Thursday, February 08, 2007

Egyptian Baha'is: No ID = No Passport and Catch-22

Here is another dilemma that is a direct result of the inability of an Egyptian Baha'i to obtain the new computerized ID card. A perfect example of the consequences of the laws governing personal status rights of this innocent minority in a homeland that continues to deny it its mere existence.

Shady Samir Sobhy Daniaal, an Egyptian citizen, has been unable to obtain a passport simply because he is a Baha'i. His old passport which expired on 31 December 1996, was issued to him only six months before that date.

The current situation is as follows:

To be issued a valid passport he needs an ID card. His old paper ID card would have been sufficient (until the end of 2006) except that it is worn-out and his third and fourth names are missing (ID cards must show the person's four names). Thus there is no way for him to prove that the ID belongs to him, i.e. Shady Samir Sobhy Daniaal.

If this was not enough, now here is the real catch:

His expired passport could have been used to prove that he is indeed the same person except that the profession in his old passport documents him as "Student." Since he is no longer a student, he must change the profession on the passport in order for it to be used to prove his identity. To change the profession on the passport he must be issued the new computerized ID card with his new profession stated on it, but we all know by now that Egyptian Baha'is have been denied their right to be issued the new ID cards.... To make matters worse, they will not accept anything else to prove his identity--even a birth certificate!

He filed a complaint with the National Council for Human Rights (NCHR) but the Council has not received any replies from Egypt's passport agency or the Ministry of Interior regarding Shady's complaint, which was filed over four months ago.

This is a law-abiding Egyptian citizen who is gainfully self employed (since he cannot obtain public employment without ID), he is married and the father of two daughters with a third child on the way. His old paper identity document is rapidly disintegrating before his eyes with two of his names had already vanished. He cannot travel because he was refused a valid passport. When his awaited child is born in a few months, he will not be able to obtain a birth certificate for him. Incidentally, he is also unable to renew his driver's license, and the list goes on....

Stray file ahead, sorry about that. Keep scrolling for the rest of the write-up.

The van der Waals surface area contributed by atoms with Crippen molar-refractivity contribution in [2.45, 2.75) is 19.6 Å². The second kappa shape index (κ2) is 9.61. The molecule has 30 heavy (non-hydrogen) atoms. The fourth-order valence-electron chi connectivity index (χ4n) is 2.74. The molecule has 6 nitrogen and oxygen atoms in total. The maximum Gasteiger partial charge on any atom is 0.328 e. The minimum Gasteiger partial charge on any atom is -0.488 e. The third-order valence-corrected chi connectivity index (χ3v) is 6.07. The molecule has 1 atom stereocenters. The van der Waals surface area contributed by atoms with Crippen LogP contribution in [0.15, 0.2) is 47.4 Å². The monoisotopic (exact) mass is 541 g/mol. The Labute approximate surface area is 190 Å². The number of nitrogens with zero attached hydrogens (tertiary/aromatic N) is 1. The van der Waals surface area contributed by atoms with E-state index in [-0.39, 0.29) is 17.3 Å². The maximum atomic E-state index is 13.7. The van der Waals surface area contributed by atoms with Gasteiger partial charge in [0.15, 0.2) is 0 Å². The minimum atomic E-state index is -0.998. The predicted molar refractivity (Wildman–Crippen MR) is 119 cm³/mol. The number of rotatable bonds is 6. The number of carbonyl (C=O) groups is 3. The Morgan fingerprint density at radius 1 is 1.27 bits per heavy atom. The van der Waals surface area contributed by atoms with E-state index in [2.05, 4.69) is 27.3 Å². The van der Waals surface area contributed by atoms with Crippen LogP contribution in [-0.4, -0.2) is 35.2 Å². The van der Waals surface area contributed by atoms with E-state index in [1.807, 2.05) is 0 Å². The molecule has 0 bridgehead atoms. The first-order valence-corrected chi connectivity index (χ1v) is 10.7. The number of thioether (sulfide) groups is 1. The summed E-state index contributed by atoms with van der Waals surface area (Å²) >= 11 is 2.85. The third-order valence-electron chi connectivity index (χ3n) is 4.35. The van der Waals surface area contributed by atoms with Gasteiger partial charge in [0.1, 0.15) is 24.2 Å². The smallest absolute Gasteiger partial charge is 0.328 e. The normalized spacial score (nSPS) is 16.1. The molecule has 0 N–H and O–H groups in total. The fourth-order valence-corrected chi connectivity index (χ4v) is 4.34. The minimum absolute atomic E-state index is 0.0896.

It is time for Egypt to enforce its own constitutional guarantees for all its citizens!


  1. Where is the United Nations in all of this? The UN should enforce its Universal Declaration for Human Rights to protect the Baha'is of Egypt, this innocent minority that has been subjected to so much injustice, discrimination, and denial.

    Shady's dilemma and the troubles he has to put up with on a daily basis are only examples of what is happening in Egypt. Your blog sheds the light on this appalling injustice! Thank you for bringing these problems to the attention of many. Every single individual can make a difference in his or her own way.

  2. Even though I am familiar with the situation of the Baha'is in Egypt, I'm outraged once again by this story of a decent family man who is prevented from living a normal life as the result of utterly unreasonable decisions by the Egyptian government and by the courts in Egypt.

    I'm trying to imagine what I would do and feel if I were in that situation. Trapped? Angry? Resigned?

    The problem with Nabil's suggestion is that the UN has no power to enforce the Universal Declaration. As foundational as it is for human rights, the UDHR is not an International Covenant. It is not justiciable. However, Egypt is a State Party to the International Covenant on Civil and Political Rights and the UN's Human Rights Committee (the treaty monitoring body) has called the Egyptian government to account over its treatment of the Baha'is over the years.

    Regrettably, as we see so clearly now, governments that abuse human rights can ignore the findings of the Human Rights Committee.